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On our flight back from Ontario I happened to read an article in the in-flight magazine about indie record shops. At one point they mentioned an LA record store that outlasted all the other hole-in-a-wall indies (No Life, Rhino, Zed's): Aron's on Highland, and how it had finally closed.

For a moment I felt a little sad about the loss of that shop...and then I remembered how much I hated that place and having to go there.

  1. The parking lot sucked. See this photo of it? That shot makes it look like a football field of glorious LA parking. Here's the truth. It sucked pulling up to the driveway and seeing about three other cars bouncing around trying to get their car out because they couldn't easily turn around and there was no parking.
  2. A few minutes in their used section and you could always find CD-R burns of albums. If you didn't make sure it wasn't an CD-R you'd find yourself at home with a cheap, home-made burn that you couldn't sell back to Aron's because they had a sign up that said, "We Don't Buy CD-Rs!"
  3. There's a reason people in movies who play record store clerks snicker at the music you buy.

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Since my post last month I now have Vox invites up the Vox right now, so if you're a friend of mine and you want to check out Vox send me an email.

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<a href="http://torrez.vox.com/" style="float:left;"><img src="http://up0.vox.com/6a00bfbe21e0c8e67000bf76c6d819954a-50si" alt="View torrez’s Blog" width="50" height="50" style="margin: 0 10px 10px 0;"/></a>
<p>Wow, nag screens work apparently. I read about Newsfire the other day, downloaded it and have been using it alongside NetNewsWire just because I like the way it works and feels. I didn't really intend on buying it until that damn nag screen finally nagged me into Paypal. The only thing stopping me from full-time use is the lack of syncing. But still, I sure do like how it works, and for $18 I don't have to get nagged every 20 minutes.</p>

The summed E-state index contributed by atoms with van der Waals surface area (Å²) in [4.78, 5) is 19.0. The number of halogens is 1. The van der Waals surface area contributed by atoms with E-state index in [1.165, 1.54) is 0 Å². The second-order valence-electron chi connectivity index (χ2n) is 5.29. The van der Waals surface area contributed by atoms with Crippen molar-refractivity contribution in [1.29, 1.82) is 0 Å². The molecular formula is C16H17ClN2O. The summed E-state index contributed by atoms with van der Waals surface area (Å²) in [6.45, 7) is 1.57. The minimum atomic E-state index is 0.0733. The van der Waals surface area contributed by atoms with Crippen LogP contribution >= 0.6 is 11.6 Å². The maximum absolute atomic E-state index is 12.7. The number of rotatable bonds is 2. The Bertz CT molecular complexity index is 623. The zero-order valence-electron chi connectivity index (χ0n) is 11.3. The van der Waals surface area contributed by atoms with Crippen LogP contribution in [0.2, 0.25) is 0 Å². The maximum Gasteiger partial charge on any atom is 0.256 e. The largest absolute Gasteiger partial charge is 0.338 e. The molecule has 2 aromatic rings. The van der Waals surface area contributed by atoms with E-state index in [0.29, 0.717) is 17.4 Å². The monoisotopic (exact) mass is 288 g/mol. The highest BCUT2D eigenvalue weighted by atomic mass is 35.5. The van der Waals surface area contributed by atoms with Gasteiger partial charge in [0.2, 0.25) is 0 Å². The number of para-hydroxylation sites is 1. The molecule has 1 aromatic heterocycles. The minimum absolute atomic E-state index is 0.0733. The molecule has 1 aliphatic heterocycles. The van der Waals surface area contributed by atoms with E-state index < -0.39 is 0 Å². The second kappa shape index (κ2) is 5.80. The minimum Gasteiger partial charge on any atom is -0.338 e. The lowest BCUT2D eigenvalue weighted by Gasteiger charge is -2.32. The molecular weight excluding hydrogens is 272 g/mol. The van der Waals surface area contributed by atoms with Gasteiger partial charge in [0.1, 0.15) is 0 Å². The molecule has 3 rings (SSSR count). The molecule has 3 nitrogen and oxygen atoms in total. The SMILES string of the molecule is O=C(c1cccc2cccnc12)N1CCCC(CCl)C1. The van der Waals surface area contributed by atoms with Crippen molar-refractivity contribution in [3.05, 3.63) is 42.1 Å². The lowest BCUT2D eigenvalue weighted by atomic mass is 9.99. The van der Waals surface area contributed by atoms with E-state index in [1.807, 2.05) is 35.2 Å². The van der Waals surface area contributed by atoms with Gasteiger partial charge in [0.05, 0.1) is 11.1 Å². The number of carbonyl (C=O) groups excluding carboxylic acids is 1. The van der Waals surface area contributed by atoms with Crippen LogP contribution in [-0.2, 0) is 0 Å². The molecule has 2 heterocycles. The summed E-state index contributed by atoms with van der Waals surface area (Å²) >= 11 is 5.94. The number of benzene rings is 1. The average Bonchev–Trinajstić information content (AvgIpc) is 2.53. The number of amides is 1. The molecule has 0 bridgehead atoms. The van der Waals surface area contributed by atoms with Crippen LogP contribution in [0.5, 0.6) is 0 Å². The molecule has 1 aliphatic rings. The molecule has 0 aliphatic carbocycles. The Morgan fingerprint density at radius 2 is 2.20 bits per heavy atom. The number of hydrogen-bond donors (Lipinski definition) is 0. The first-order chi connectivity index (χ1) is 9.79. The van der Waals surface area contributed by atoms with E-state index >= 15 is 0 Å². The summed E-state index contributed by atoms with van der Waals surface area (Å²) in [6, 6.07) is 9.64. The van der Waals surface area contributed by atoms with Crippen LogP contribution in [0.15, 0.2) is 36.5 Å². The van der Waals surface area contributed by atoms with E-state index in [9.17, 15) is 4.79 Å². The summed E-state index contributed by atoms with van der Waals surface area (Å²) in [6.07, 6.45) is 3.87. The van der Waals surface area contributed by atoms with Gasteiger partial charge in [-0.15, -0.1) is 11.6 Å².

<p><a href="http://torrez.vox.com/library/post/nag-nag-nag.html">» Read more on Vox</a></p>

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  <div class="vox-cross-post">
<a href="http://torrez.vox.com/" style="float:left;"><img src="http://up0.vox.com/6a00bfbe21e0c8e67000bf76c6d819954a-50si" alt="View torrez’s Blog" width="50" height="50" style="margin: 0 10px 10px 0;"/></a>
<p>SixApart released some Vox (¢) updates today, and one of them is a big one, cross-posting to TypePad. Just checking out if this works.</p>
<p><a href="http://torrez.vox.com/library/post/testing-vox-to-typepad-posting.html">» Read more on Vox</a></p>

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So, I accidentally landed on a Slashdot/Ubuntu page today, and the anti-Mac user sniping made me think about those little badges people used to put on their sites that said "Made on a Mac". I don't think people realize how many of us developers are actually making things on the Mac. (So many that they mock honored the non-Mac users at a recent Rails Conf).

I thought, "Whatever happened to those badges? Why don't we see them anymore?"

Well, it wasn't hard to find out. You can get them here, though god knows why you'd want to. The placement guidelines are fine, and I understand why they would exist, but the thing looks so bad to start with, and the 7 point trademark license kind of makes you wonder if even thinking about placing their ugly badge violates some rule.

Staring at that little GIF of generic blandness, you can almost imagine the 440 hours of meetings, lunches, and lawyer billing it took to make it.

It might as well say, "Made on a Computer".

Oh, and, since I'm displaying it, I have to also note:
Apple, the Apple logo, and Mac are trademarks of Apple Computer, Inc., registered in the U.S. and other countries. The Made on a Mac Badge is a trademark of Apple Computer, Inc., used with permission.

Joy.

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